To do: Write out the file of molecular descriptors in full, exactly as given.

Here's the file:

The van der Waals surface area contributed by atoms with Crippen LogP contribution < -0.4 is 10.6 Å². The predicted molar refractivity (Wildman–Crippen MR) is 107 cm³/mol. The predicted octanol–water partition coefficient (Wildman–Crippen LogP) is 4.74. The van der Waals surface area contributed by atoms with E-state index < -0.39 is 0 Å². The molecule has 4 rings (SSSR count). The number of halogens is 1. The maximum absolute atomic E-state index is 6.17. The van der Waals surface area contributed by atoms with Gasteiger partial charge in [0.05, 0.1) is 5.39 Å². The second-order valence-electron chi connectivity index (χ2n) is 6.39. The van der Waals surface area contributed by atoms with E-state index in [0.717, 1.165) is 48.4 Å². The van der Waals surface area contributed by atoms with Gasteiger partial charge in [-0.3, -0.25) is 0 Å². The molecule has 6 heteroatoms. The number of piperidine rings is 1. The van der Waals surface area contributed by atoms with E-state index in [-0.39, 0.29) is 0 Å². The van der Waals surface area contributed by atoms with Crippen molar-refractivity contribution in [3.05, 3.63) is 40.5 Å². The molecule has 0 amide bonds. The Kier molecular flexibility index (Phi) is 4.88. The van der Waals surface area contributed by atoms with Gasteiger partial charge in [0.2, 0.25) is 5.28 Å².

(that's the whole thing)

The van der Waals surface area contributed by atoms with Crippen LogP contribution < -0.4 is 10.6 Å². The predicted molar refractivity (Wildman–Crippen MR) is 107 cm³/mol. The predicted octanol–water partition coefficient (Wildman–Crippen LogP) is 4.74. The van der Waals surface area contributed by atoms with E-state index < -0.39 is 0 Å². The molecule has 4 rings (SSSR count). The number of halogens is 1. The maximum absolute atomic E-state index is 6.17. The van der Waals surface area contributed by atoms with Gasteiger partial charge in [0.05, 0.1) is 5.39 Å². The second-order valence-electron chi connectivity index (χ2n) is 6.39. The van der Waals surface area contributed by atoms with E-state index in [0.717, 1.165) is 48.4 Å². The van der Waals surface area contributed by atoms with Gasteiger partial charge in [-0.3, -0.25) is 0 Å². The molecule has 6 heteroatoms. The number of piperidine rings is 1. The van der Waals surface area contributed by atoms with E-state index in [-0.39, 0.29) is 0 Å². The van der Waals surface area contributed by atoms with Crippen molar-refractivity contribution in [3.05, 3.63) is 40.5 Å². The molecule has 0 amide bonds. The Kier molecular flexibility index (Phi) is 4.88. The van der Waals surface area contributed by atoms with Gasteiger partial charge in [0.2, 0.25) is 5.28 Å².